Jules Kruijswijk

foto-jules-kruijswijkMethodology and Statistics
Tilburg School of Social and Behavioral Sciences
Tilburg University


On Hierarchical Structures in the Multi-Armed Bandit Problem
In the canonical multi-armed bandit (MAB) problem a gambler stands in front of a row of slot machines, each with a (potentially) different payoff. It is up to the gambler to decide in sequence which machine to play and, during the course of sequentially playing the machines, she aims to make as much profit as possible by simultaneously learning from the previous observations and using the gained knowledge to steer future actions. The gambler needs to pick a strategy that dictates which arm to play next given the previous observations. The strategies that have been developed over the years have found numerous practical applications.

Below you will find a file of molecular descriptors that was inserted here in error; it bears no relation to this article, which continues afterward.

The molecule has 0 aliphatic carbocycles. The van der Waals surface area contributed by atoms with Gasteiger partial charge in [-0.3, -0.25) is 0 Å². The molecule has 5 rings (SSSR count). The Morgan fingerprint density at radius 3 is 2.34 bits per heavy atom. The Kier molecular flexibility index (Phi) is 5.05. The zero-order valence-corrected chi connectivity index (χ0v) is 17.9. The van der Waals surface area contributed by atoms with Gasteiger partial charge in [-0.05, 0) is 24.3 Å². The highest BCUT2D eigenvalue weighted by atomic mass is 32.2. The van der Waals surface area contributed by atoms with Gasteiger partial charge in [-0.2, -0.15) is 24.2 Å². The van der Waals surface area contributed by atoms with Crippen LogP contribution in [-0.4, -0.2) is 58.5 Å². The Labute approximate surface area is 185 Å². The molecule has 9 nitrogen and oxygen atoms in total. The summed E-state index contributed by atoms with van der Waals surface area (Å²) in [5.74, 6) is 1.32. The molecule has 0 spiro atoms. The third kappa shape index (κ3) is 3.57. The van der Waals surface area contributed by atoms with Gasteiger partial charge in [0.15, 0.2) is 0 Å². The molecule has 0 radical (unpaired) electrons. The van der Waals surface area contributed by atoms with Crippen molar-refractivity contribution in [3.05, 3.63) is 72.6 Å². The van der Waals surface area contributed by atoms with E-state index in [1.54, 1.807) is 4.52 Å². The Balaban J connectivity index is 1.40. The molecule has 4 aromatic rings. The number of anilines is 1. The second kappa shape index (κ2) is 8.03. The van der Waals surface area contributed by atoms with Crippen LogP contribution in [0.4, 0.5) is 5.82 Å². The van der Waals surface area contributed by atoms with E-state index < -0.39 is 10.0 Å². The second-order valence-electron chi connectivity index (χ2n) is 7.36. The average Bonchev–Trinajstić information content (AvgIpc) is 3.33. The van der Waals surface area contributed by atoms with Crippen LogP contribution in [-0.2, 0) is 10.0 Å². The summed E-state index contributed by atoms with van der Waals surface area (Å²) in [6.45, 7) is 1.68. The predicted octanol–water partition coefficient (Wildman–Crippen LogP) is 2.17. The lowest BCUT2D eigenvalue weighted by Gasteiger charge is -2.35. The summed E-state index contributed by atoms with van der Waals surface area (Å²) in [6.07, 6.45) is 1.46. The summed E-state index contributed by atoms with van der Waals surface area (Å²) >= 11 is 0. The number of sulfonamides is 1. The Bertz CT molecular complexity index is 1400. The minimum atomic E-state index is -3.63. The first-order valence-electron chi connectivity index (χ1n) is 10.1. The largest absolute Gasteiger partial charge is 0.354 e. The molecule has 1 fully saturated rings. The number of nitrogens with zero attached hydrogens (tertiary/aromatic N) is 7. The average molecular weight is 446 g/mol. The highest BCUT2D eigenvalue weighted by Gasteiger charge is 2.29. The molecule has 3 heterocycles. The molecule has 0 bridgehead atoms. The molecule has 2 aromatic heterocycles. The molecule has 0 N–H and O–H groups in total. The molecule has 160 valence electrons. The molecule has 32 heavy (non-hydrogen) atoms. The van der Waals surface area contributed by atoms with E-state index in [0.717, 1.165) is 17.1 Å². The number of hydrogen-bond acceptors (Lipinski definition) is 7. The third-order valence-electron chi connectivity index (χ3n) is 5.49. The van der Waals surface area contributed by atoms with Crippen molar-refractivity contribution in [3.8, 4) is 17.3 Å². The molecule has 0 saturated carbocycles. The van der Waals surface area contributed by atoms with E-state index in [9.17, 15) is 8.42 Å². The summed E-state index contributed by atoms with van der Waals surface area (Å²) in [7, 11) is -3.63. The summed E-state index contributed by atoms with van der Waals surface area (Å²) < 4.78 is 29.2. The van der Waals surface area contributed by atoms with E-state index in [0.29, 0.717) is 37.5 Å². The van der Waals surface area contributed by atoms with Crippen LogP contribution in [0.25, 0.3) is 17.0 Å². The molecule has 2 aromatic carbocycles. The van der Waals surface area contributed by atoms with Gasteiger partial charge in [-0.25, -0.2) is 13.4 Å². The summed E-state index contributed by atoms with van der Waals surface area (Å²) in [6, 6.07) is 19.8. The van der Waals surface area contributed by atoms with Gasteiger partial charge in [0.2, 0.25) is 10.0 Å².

Noticeably, a very large number of (field) experiments in the social sciences can be formalized as a bandit problem (for example the random clinical trial). In the social sciences, we often encounter hierarchical structures (e.g., observations within individuals). Surprisingly, the performance of the MAB strategies when such hierarchical dependencies are present has hardly been studied. In traditional statistics, however, there is plenty of research on hierarchical models. We want to focus our effort towards contributing to the multi-armed bandit problem research by developing strategies that take hierarchical dependencies into account.

Dr Maurits Kaptein & Prof. Jeroen Vermunt

Financed by
Tilburg University, MTO

1 September 2016 – 19 February 2021